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Issue Date:  September 15, 2006

Courage 'downtown' and at home

Oliver Stone's film about Sept. 11 disaster is powerfully moving; 'Little Miss Sunshine' disappoints


Expectations can greatly affect our response to a movie. I was wary of attending Oliver Stone’s World Trade Center because of earlier experiences of Mr. Stone’s emotional exaggeration and delight in conspiracies. In contrast, the new film has been highly praised even by conservative critics who had previously fulminated against this director’s “JFK.”

Here he fortunately shows great restraint, framing his story of Sept. 11 around two Port Authority policemen, John McLoughlin (Nicolas Cage) and Will Jimeno (Michael Peña), who come to the city that day from nearby Jersey homes to become involved in an epic disaster. There’s wonderful footage of New York at Ground Zero, but Mr. Stone refuses to overwhelm us with horror. Though Mr. McLoughlin and Mr. Jimeno are under 20 feet of rubble during most of the film, they stand out as two brave men who are ultimately saved while 2,700 died. This is a powerfully realistic document, but it is to the director’s credit that he spent a good percentage of his huge budget recreating the wreckage on a back lot Ground Zero.

When the officers get the news that a plane has struck the World Trade Center, they accept their duty: “We’re going downtown.” Soon they themselves are victims, a mountain of debris on top of them, the camera revealing the determination in their eyes as they repeat their desperate one-liner to each other: “Don’t fall asleep.” Mr. McLoughlin is self-conscious about his own reserve -- “People don’t like me because I don’t speak a lot” -- while Mr. Jimeno talks more easily about his family.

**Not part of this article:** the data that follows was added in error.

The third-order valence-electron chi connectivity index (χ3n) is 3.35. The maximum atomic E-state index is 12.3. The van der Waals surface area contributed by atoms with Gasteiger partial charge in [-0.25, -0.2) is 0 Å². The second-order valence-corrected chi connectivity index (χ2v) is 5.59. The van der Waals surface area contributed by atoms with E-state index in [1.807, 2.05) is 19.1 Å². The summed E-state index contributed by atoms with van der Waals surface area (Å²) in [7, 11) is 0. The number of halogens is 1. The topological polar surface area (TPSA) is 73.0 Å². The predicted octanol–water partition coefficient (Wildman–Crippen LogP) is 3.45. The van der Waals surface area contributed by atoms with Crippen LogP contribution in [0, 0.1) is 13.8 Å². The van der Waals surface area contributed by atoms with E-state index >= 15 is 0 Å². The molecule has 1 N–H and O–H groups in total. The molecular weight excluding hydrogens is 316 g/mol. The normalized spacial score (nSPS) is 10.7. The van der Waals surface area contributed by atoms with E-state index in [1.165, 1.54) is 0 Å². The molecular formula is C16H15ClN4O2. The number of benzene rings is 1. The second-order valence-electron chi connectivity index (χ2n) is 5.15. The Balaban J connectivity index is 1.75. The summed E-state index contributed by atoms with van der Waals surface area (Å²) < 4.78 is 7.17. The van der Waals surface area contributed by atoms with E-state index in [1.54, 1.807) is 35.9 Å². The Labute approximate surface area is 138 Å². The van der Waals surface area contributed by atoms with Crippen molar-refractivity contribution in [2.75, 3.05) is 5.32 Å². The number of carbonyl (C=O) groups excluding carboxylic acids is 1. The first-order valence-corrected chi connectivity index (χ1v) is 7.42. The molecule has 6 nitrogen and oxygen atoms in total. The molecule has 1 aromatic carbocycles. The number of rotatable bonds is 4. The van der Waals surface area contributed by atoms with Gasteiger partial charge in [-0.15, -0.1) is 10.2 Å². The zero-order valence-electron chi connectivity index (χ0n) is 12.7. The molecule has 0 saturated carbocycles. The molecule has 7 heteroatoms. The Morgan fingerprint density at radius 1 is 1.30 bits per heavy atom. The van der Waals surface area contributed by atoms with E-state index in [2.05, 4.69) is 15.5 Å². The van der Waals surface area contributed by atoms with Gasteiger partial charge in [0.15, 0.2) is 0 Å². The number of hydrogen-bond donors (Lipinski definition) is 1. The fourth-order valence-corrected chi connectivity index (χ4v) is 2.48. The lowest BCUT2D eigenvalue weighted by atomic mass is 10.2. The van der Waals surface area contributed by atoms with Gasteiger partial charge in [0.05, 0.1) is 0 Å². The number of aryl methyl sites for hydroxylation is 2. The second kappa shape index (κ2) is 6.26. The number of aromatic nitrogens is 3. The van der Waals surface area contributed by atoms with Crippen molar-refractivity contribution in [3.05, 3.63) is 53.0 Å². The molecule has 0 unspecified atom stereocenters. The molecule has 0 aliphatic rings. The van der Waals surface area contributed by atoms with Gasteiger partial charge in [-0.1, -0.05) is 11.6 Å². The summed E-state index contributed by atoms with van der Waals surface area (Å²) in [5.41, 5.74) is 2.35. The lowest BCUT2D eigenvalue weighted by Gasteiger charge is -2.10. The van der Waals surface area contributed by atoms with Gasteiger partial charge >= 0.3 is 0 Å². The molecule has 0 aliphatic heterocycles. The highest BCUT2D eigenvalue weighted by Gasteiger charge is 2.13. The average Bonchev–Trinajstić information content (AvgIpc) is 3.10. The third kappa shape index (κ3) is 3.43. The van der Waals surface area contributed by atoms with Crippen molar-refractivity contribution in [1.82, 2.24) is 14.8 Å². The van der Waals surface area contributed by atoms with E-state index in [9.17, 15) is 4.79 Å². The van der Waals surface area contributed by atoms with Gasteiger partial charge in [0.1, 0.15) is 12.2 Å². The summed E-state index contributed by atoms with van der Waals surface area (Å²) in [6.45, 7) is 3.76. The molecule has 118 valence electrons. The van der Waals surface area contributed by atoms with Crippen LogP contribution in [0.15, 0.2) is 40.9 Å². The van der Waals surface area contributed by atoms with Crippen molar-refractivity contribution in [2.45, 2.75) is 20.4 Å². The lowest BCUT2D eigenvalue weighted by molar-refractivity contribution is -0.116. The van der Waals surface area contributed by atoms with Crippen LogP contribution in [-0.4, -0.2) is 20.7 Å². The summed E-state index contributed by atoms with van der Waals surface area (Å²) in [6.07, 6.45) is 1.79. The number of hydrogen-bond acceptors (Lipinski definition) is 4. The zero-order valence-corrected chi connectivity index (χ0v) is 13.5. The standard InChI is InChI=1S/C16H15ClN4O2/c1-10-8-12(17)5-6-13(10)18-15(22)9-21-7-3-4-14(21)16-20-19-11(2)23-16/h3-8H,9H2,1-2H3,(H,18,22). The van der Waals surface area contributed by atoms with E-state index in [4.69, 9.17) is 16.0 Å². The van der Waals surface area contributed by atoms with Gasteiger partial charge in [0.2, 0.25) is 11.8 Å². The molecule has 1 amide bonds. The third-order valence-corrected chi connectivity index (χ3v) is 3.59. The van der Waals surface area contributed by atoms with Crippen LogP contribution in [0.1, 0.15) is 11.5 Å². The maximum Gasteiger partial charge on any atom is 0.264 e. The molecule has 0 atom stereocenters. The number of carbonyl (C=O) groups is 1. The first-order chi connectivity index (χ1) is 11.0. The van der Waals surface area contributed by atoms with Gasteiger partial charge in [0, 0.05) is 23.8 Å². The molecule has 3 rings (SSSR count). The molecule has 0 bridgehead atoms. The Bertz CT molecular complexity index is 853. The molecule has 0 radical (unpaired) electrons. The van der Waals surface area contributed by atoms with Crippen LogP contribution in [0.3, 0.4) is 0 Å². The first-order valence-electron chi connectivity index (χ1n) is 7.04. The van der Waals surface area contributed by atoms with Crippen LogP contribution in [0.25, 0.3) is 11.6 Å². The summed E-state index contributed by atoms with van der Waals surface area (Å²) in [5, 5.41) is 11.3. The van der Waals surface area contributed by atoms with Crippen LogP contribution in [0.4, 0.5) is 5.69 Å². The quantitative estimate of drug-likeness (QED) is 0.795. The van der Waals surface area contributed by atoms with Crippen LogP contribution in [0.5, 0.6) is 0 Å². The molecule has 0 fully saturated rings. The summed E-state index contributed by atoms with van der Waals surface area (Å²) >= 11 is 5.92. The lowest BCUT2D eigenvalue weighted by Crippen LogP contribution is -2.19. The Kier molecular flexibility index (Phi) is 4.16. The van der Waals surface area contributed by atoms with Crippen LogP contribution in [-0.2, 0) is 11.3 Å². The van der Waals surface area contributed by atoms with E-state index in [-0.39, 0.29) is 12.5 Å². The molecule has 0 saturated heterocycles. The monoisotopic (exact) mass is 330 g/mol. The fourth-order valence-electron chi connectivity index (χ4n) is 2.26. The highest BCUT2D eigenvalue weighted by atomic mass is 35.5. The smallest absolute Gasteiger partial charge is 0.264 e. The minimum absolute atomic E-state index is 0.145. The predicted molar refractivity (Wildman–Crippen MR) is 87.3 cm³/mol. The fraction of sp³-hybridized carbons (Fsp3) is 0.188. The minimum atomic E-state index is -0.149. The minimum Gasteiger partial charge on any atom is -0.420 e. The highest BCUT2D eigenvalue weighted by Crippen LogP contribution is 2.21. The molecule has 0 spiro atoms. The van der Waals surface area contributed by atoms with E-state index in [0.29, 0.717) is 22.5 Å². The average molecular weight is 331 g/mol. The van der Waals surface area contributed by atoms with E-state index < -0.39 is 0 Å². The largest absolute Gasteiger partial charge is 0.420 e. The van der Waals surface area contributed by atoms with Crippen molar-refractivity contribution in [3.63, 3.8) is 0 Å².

Surprisingly and brilliantly, Mr. Stone keeps shifting back to the families of the victims and the humanity of their suburban lives. Mr. McLoughlin’s wife, Donna (Maria Bello), first seen asleep as he edges past her at dawn, seems under control, surrounded by her four children and concerned neighbors, while Mr. Jimeno’s pregnant wife, Allison (Maggie Gyllenhaal), rushes in and out of her house, desperate in her inability to learn what has happened to her husband. Less convincing is the portrayal of ex-Marine Staff Sgt. Dave Karnes (Michael Shannon), who hurries to the World Trade Center from Connecticut, searches for the missing men and ends by preaching vengeance as his next mission.

Many will prefer not to relive the trauma of Sept. 11 and Mr. Stone’s film certainly offers no political insight into what brought about such a tragedy. There is a brief shot of George Bush in heroic pose together with the stunned exclamation of a bystander, “This country’s at war!” Yet what “World Trade Center” ultimately celebrates is just basic human courage and shared family values. At the end of this powerfully moving film, Mr. McLoughlin tells his wife, “You kept me alive,” and the audience can only extend its heartfelt consent.